Rheumatoid arthritis (RA), anxiety, and depression all come to my mind as 2018, the NEW YEAR, is just days away. Because this time of the year can be full of expectations, stressors, and reflections, our emotions can be amplified and emotions can amplify our pain and other symptoms of RA. Hence the reason I want to talk about the connection between RA, anxiety and depression. My desire is for this conversation to be natural and comfortable for us with RA to discuss freely. I want us to recognize the connection as a potential part of living with this autoimmune disease.
The reasons are many for a person with RA to experience anxiety and depression. The reasons start before the diagnosis is ever made. The pain and swelling of RA is usually significant and often accompanied with fatigue. These symptoms alone can wear on a person. Add the concern and worry of the unknown only compounds the distress.
Then the RA diagnosis itself is a shock and disturbing. The thoughts of disability and a life of pain and suffering are depressing. The reality that your life is forever changed is daunting. Sometimes it’s too much to digest all at once. That your body is attacking itself is creepy. Even if the disease is brought under control, you still have it and it can flare up at any time. The mental aspect of living with a chronic disease needs to be acknowledged.
Finding the medications that best work for you is usually not instant pudding. It is trial and error. The medications can require getting routine lab tests and they can have side effects you may need to get used to. All of these decisions and trying different medications can be trying. The cost of the biologics is great, so the payment issue is an issue. Then when you find a medication that you are responding well to you hope the formulary of your insurance plan doesn’t change or the insurance plan itself doesn’t change. All of these things are anxiety provoking.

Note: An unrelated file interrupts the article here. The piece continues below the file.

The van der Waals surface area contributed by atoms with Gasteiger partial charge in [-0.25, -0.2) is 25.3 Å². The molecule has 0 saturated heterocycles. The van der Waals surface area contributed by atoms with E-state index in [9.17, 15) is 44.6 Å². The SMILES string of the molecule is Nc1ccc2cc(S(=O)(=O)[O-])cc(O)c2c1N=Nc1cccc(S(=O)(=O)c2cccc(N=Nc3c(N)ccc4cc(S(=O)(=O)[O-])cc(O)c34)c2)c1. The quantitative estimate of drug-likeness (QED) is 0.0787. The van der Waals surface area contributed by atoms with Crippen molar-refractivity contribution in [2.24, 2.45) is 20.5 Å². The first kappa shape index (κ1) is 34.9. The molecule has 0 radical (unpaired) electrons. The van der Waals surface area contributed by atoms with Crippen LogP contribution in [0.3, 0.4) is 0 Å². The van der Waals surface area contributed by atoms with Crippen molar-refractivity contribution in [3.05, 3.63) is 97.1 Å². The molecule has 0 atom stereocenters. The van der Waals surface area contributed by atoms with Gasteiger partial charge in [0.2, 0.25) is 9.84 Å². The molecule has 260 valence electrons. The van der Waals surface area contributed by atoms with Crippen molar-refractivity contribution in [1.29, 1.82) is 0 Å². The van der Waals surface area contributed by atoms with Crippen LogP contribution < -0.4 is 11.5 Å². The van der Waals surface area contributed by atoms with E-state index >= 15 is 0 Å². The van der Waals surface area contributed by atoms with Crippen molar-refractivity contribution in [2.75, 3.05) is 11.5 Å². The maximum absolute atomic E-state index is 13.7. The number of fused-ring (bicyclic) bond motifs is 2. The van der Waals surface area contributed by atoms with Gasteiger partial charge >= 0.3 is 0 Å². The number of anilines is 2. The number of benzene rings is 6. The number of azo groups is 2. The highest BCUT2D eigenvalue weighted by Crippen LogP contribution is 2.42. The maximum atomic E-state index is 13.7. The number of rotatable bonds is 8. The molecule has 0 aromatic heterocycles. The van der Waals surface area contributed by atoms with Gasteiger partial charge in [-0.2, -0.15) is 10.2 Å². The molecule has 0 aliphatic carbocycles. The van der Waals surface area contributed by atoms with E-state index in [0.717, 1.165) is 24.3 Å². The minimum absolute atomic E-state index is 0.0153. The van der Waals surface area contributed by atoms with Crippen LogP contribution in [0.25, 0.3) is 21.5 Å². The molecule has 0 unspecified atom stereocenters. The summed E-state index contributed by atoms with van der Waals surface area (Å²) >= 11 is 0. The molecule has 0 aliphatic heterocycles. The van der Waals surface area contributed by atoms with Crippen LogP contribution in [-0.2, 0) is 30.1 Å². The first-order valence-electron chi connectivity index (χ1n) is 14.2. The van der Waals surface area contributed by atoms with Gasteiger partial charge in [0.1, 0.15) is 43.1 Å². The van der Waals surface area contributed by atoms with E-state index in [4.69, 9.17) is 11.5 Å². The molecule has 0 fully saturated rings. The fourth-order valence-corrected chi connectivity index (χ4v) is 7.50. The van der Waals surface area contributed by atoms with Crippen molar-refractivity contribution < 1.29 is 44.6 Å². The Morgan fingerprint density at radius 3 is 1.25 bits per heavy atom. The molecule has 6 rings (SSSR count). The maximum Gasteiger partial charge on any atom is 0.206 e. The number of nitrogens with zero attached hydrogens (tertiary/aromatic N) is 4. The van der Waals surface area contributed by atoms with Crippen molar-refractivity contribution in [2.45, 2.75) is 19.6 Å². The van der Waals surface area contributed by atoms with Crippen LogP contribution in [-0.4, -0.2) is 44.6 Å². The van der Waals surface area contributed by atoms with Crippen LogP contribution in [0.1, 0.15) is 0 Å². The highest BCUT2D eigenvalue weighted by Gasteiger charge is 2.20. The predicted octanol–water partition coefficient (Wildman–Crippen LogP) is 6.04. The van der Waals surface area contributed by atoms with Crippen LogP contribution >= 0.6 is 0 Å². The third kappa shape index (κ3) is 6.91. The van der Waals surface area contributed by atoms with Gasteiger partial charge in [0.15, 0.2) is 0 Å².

What about all the changes that come to your day-to-day life. Washing your hair is a major ordeal if the joints involved are those being affected by the disease. When you cannot do a simple task you’ve done forever such as walking the dog can be sad and upsetting. Your life feels out of control and it is scary to think you’ll never be able to do these things again. You have to think about how you are going to be able to get to the grocery store, or get the kids to school, or get to your doctor appointments. It can all become overwhelming.
Relationships can be affected, sometimes beyond repair. Heartbreaking. You may not be able to do the job you have enjoyed and are good at. Another loss of something that brings great satisfaction.
The latest edition of the publication The Rheumatologist addresses this connection. Like I’ve shared, RA can be a cause of anxiety and/or depression and in turn anxiety and/or depression can worsen the RA. There is much more to learn about the connection, but we know there is a link between RA, anxiety and depression.
The point I’m raising is to be aware of this connection and get help if you need it. Sometimes it just takes a little tweaking of your thought process or how you are thinking about the losses caused by the disease or the particulars of the treatment or changes necessary to live your day-to-day life. A good friend could be the help you need or professional help may be the best option to help get over the hurdle. It’s okay to get help.
This is an opportune time to address this important connection. RA, anxiety and depression coexist. Looking at each of the diseases I can see how one can complicate the other. The first step in treatment is identifying it.
Let’s have the conversation. Please leave a comment with your thoughts.
Health and Happiness in the New Year!
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